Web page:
By Eleanor McDermid
A meta-analysis of clinical trial and real-world data suggests that drotrecogin alfa (activated) may in fact reduce mortality in patients with severe sepsis.
The findings are in line with the original placebo-controlled Recombinant Human Activated Protein C Worldwide Evaluation in Severe Sepsis (PROWESS) trial, which led to the drug's approval, but conflict with those of the follow-up PROWESS SHOCK study, after which drotrecogin alfa (activated) was withdrawn because of perceived lack of efficacy.
The current analysis includes nine clinical trials with 41,401 patients (not including the PROWESS trials), but also 16 prospective or retrospective cohort studies, including 5822 patients.
In a commentary accompanying the study in The Lancet Infectious Diseases, Jean-Louis Vincent (Université Libre de Bruxelles, Belgium) says: "Although these data might not represent the highest levels of evidence, many of us (including me) maintain that we can learn a lot from such real-life studies."
The meta-analysis, by Andre Kalil (University of Nebraska Medical Center, Omaha, USA) and Steven LaRosa (Beverly Hospital, Massachusetts, USA), shows a higher serious bleeding rate than that reported in PROWESS, at 5.6% versus 3.5%, although the team attributes most of this difference to off-label use.
However, there was a significant 18% reduction in in-hospital mortality among patients treated with drotrecogin alfa (activated) versus controls. This was similar to the benefit reported in PROWESS, and the overall result did not change when the researchers added the PROWESS and PROWESS SHOCK findings to their analysis. The result also held in sensitivity analyses accounting for factors including the trial design and whether the trial was sponsored by the drotrecogin alfa (activated) manufacturer.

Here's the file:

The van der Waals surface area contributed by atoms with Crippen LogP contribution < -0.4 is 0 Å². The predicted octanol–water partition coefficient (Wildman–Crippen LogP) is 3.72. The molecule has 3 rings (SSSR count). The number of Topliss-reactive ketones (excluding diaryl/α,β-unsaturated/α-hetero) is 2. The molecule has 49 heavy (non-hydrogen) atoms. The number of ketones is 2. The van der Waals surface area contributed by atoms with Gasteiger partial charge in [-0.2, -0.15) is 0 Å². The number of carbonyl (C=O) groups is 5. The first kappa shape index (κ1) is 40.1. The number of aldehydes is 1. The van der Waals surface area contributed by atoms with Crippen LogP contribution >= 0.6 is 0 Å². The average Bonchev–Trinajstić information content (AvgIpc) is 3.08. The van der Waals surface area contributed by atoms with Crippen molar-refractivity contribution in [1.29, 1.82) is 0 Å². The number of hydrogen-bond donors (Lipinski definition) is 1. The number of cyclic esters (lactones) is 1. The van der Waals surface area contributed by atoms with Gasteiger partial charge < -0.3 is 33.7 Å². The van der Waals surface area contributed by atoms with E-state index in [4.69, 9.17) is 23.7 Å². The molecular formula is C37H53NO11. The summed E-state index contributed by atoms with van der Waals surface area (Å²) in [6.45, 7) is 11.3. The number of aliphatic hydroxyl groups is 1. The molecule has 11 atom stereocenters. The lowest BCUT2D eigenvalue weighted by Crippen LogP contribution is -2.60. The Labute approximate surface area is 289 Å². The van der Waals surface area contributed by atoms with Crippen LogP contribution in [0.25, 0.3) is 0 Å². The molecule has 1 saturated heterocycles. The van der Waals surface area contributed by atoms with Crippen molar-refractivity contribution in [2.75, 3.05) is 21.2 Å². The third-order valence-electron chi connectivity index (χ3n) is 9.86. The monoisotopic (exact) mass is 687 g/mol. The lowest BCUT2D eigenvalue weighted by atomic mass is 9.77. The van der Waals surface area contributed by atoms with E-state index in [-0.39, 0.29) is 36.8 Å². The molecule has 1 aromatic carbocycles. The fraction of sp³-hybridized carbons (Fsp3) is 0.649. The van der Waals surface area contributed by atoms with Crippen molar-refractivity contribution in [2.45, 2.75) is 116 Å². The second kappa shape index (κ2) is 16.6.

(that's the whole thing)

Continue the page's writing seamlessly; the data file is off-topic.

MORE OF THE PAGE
However, adding the PROWESS SHOCK data resulted in significant heterogeneity, "which raises questions about the comparability between this new trial and PROWESS," say Kalil and LaRosa.
Vincent notes several barriers to producing new drugs for sepsis patients. "Industry knows that the authorities might now request two positive studies before a drug is licensed for marketing, making development costs even higher than before and possibly not worth the risk."
But he stresses that research in this area should still be pursed. "The death rate from sepsis is unacceptable and new drugs are needed urgently," he says. "Researchers need to focus on the key lessons learned from drotrecogin alfa (activated), including the notion that targeting of 'sepsis' itself is an inadequate approach to the development of therapies to improve outcomes in this heterogeneous group of patients."
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